The kingdom…is spread over the earth and men do not see it.–The Gospel of Thomas
(as quoted by Joseph Campbell)
We all start life in various relative contexts of safety, security, advantage, disadvantage, family, and love. All these things affect our initial possibilities in life. Context–as played out through school, work, relationships, places lived in–continues to play a major role in what our life possibilities might be.
But to a large extent, life is what we make of it, via our choices and the process of living. When we are young, we are usually blessed with more time, freedom, and uninhibited imagination, that we can distract ourselves, and ‘create our own fun.’ Just about anything is possible, in that sense, when we are, say, three or five years-old. Although we may be confined to playing in the backyard, there is a richness to be found in whatever nature or man-made-objects we are left to play with, with or without playmates–the possibilities of one or more than one, socially speaking.
School introduces us to the possibilities of increased knowledge and interaction with many different other people and texts. We learn the possibilities of languages, mathematics, sciences, history, the fine arts, and physical education. Again, our possibilities may increase through socializing and learning more about ourselves, others, various subject areas, society, and the world.
We are presented with a variety of possibilities via our introduction to the working world as we try out different jobs and, possibly, careers in the exploration of employment possibilities. If we are lucky, we may end up doing work we enjoy and make an adequate living. Through a similar trial and error process, we also arrive at our home bases and mature relationships, usually involving parents, friends, neighbors, staff at work, and, possibly, significant others.
Along the way, we are the unique people we are with various attitudes, values, beliefs, dreams, strengths and skills. Whatever life possibilities we actualize are dependent on those key personal elements or aspects. And so we arrive at certain points in our lives where we stop and take stock of ourselves and remaining life possibilities. What might and can we still do? What dreams do we still want to realize and achieve?
But life possibilities are more microcosmic than the dreams of the so-called ‘big picture’. There are the possibilities of seconds, minutes, hours, days, months, and years. At any given moment, everywhere around us, are life’s possibilities in the precious process of an individual lifetime. What these possibilities are or may be is largely a matter of perception and attitude, how one feels at any given time about his or her own life.
At any given moment on a weekend or evening, for instance, one can likely go to the nearest book-store coffee shop and not only relax with a favorite beverage, but wander the aisles in search of what subjects may interest one all over again as they once did in school. If one really wants to see a concert involving a favorite performer, one can easily book tickets online when they first become available. If one wants to be surrounded by natural beauty for three seasons of a North American year, one can go to greenhouses to buy whatever flowers and plants one wants to nurture and be able to derive viewing pleasure from. If one wants to see the classmates of one’s youth, one might attend an anniversary reunion. If one wants to ‘get out of town’, one can travel to any place that appeals to deeper needs of soul and preferred imagery.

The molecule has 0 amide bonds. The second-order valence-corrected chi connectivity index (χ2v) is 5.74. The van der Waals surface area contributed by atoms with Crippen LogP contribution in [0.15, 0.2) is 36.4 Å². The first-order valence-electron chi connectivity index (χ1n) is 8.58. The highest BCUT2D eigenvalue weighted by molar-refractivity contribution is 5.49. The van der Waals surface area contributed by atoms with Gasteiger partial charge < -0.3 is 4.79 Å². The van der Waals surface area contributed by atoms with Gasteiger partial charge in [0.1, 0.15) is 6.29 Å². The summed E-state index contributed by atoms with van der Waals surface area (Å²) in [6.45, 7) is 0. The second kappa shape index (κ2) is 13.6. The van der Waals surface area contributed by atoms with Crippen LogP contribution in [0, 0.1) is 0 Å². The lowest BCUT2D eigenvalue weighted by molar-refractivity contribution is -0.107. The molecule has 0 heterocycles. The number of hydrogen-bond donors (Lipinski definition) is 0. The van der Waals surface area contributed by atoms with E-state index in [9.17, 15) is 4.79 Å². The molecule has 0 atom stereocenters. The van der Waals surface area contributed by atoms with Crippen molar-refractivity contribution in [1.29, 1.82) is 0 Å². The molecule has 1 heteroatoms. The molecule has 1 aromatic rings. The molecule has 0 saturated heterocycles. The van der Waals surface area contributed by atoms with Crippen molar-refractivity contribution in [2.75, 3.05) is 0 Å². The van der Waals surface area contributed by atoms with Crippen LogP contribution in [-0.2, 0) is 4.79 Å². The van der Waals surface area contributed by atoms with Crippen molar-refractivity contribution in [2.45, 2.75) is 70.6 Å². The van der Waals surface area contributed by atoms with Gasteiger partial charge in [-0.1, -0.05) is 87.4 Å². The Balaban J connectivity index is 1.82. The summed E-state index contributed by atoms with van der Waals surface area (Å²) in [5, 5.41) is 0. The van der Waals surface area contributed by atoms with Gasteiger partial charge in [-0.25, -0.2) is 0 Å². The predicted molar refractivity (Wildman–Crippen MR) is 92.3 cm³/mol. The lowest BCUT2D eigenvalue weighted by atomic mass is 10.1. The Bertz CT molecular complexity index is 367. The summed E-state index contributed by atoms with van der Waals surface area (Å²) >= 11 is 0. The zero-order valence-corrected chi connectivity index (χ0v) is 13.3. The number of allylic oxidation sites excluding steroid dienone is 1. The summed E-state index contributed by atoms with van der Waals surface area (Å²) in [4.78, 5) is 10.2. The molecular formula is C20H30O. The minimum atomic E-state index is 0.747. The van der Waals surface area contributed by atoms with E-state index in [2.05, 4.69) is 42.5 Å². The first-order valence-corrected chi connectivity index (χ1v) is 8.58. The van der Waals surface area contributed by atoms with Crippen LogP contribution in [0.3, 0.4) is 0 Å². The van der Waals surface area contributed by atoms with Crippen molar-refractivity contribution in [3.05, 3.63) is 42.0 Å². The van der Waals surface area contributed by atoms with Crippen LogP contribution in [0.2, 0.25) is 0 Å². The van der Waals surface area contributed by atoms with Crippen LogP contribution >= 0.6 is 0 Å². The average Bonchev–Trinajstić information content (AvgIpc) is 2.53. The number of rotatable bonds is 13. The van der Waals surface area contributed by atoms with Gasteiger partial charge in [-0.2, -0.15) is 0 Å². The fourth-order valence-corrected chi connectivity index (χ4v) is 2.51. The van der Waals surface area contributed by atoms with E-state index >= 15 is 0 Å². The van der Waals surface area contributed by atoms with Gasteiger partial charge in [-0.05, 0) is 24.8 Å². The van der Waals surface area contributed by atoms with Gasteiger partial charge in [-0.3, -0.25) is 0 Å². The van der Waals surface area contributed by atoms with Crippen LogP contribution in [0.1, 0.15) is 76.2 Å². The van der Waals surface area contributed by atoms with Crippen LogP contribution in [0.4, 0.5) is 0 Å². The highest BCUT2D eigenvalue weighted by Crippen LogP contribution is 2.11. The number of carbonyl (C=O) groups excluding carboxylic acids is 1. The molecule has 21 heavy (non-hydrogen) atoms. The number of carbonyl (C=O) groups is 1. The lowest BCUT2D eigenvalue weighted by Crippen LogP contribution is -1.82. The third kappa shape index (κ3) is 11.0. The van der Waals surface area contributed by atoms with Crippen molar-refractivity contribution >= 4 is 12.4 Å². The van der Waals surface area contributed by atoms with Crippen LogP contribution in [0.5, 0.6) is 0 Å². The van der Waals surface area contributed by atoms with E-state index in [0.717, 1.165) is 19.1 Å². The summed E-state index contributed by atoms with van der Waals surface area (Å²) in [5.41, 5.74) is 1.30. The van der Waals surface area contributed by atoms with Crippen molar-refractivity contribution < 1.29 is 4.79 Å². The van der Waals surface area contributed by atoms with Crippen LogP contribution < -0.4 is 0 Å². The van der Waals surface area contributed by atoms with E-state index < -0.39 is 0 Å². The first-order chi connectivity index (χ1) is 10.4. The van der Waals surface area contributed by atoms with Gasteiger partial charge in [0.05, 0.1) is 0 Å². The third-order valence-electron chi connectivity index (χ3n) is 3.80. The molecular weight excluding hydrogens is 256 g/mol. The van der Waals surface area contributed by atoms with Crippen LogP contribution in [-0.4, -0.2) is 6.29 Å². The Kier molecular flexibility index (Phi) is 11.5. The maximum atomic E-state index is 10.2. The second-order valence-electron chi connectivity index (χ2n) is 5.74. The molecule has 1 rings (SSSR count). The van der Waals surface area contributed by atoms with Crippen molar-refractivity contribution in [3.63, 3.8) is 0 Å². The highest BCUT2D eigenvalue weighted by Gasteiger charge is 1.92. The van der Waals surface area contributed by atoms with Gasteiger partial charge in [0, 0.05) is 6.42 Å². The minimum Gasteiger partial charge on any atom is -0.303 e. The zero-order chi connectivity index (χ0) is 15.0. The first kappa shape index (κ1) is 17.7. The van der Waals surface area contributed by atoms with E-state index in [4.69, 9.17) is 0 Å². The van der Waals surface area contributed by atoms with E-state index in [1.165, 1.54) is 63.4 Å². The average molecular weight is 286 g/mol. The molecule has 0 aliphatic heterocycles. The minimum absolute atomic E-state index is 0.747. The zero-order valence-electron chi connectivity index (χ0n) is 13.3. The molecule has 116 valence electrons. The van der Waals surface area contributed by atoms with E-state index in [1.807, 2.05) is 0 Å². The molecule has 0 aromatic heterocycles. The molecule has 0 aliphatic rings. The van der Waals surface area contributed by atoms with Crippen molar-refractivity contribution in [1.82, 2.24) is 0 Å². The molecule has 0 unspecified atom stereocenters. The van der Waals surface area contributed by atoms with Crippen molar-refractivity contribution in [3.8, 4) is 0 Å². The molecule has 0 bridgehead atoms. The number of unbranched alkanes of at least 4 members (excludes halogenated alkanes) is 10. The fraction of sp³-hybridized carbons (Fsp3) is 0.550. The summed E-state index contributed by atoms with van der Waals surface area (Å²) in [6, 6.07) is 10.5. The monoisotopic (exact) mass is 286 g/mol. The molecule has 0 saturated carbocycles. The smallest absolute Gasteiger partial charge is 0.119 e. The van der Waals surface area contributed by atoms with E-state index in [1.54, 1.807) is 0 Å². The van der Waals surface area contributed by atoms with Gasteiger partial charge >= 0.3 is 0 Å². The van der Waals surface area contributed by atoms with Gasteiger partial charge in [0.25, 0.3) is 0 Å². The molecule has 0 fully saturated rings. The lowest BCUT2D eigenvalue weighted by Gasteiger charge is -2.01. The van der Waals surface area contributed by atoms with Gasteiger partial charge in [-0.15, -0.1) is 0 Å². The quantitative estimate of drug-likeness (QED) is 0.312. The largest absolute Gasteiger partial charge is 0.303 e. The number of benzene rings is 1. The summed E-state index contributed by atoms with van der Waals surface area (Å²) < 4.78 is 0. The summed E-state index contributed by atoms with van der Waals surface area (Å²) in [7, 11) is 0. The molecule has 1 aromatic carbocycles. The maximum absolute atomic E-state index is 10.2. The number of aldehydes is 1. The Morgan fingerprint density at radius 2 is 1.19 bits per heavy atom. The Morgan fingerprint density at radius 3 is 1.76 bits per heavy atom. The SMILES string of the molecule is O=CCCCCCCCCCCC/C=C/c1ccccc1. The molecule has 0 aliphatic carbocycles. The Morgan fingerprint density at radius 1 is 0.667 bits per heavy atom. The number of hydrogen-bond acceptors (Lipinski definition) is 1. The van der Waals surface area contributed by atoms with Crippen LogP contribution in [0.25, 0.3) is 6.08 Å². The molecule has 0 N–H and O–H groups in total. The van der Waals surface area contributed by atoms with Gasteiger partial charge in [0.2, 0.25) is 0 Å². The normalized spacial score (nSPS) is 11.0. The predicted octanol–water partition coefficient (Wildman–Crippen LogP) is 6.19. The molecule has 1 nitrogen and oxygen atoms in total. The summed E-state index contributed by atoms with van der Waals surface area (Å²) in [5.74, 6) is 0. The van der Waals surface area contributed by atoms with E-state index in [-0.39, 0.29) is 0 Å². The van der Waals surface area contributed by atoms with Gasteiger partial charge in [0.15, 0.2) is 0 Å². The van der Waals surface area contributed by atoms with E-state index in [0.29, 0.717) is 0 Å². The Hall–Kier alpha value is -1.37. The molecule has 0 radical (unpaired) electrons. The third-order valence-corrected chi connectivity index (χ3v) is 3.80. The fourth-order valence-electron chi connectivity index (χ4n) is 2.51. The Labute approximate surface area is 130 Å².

In short, just about anything is possible even in adult life, be it changing a mate, a home, a job, a stale lifestyle, and so forth. Life’s possibilities, for the most part, remain nothing more than what we can and might choose if we wish through simple acts of will. Minister-author Norman Vincent Peale had an interesting suggestion regarding this topic: “Become a possibilitarian. No matter how dark things seem to be or actually are, raise your sights and see possibilities–always see them, for they’re always there.”
Life possibilities are ever-present in any situation, as Viktor Frankl persuasively argues in his must-read book Man’s Search for Meaning, in which he speaks of willing seemingly impossible dreams, attitudes, and behaviors into being. Possibilities are to be found even in the most stressful or depressing situations and contexts, and we have the free will and inner capacity to rise above any crisis or extremely limiting situation. “Life is what we make (of) it” goes the old cliche.
In “As I Walked Out One Evening”, W.H. Auden wrote “Life remains a blessing/Although you cannot bless.” Hamlet said “There is nothing either good or bad, but thinking makes it so.” In those two statements, the ideas that there is a “kingdom” of opportunities (cf. the meditation’s epigraph), and that attitude and perspective play large roles in actualizing whatever possibilities of said kingdom. Indeed, if we cannot “bless”, the fault may be an internal one, one resting largely on personal will and individual choice.
A song lyric of mine from the late 1960s goes:
And if you want, you can slide/And if you want you can ride/The day is like a daisy/Pick it off if you’re lazy or crazy
And with your dreams you can fly/Spread your wings touch the sky/All that remains is for you to do it/Close your eyes there’s nothing to it/Come on and try
Takin’ a chance on a star/Findin’ out who you really are/Strummin’ on a magic guitar
“I am large….I contain multitudes.”–Walt Whitman
(1st posted on September 6, 2012)